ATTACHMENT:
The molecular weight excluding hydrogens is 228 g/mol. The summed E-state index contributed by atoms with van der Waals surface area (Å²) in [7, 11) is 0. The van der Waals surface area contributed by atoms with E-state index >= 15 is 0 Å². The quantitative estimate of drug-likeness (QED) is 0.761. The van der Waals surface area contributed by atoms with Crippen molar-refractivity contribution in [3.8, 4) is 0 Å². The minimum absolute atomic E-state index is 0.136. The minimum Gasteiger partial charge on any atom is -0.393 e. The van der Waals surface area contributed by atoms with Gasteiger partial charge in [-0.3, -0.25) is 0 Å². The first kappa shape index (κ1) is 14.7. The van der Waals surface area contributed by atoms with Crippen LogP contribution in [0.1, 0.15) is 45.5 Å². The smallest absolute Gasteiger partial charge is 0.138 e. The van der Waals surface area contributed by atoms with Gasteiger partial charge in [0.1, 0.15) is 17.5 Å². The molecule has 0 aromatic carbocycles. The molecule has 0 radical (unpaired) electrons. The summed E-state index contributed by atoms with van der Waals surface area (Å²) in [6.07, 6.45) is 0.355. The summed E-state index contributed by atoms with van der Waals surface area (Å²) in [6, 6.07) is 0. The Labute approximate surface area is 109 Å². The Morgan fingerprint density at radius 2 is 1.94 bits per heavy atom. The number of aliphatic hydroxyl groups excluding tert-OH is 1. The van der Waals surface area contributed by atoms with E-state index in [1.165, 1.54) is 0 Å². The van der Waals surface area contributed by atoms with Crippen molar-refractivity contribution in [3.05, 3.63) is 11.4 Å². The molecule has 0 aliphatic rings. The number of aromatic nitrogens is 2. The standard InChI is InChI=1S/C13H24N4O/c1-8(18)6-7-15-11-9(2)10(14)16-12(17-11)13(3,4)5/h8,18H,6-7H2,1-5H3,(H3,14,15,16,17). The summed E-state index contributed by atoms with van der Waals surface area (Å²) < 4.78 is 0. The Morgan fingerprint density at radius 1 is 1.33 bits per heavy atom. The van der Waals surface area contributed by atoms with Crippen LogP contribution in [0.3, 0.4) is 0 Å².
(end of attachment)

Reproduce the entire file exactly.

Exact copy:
The molecular weight excluding hydrogens is 228 g/mol. The summed E-state index contributed by atoms with van der Waals surface area (Å²) in [7, 11) is 0. The van der Waals surface area contributed by atoms with E-state index >= 15 is 0 Å². The quantitative estimate of drug-likeness (QED) is 0.761. The van der Waals surface area contributed by atoms with Crippen molar-refractivity contribution in [3.8, 4) is 0 Å². The minimum absolute atomic E-state index is 0.136. The minimum Gasteiger partial charge on any atom is -0.393 e. The van der Waals surface area contributed by atoms with Gasteiger partial charge in [-0.3, -0.25) is 0 Å². The first kappa shape index (κ1) is 14.7. The van der Waals surface area contributed by atoms with Crippen LogP contribution in [0.1, 0.15) is 45.5 Å². The smallest absolute Gasteiger partial charge is 0.138 e. The van der Waals surface area contributed by atoms with Gasteiger partial charge in [0.1, 0.15) is 17.5 Å². The molecule has 0 aromatic carbocycles. The molecule has 0 radical (unpaired) electrons. The summed E-state index contributed by atoms with van der Waals surface area (Å²) in [6.07, 6.45) is 0.355. The summed E-state index contributed by atoms with van der Waals surface area (Å²) in [6, 6.07) is 0. The Labute approximate surface area is 109 Å². The Morgan fingerprint density at radius 2 is 1.94 bits per heavy atom. The number of aliphatic hydroxyl groups excluding tert-OH is 1. The van der Waals surface area contributed by atoms with E-state index in [1.165, 1.54) is 0 Å². The van der Waals surface area contributed by atoms with Crippen molar-refractivity contribution in [3.05, 3.63) is 11.4 Å². The molecule has 0 aliphatic rings. The number of aromatic nitrogens is 2. The standard InChI is InChI=1S/C13H24N4O/c1-8(18)6-7-15-11-9(2)10(14)16-12(17-11)13(3,4)5/h8,18H,6-7H2,1-5H3,(H3,14,15,16,17). The summed E-state index contributed by atoms with van der Waals surface area (Å²) < 4.78 is 0. The Morgan fingerprint density at radius 1 is 1.33 bits per heavy atom. The van der Waals surface area contributed by atoms with Crippen LogP contribution in [0.3, 0.4) is 0 Å².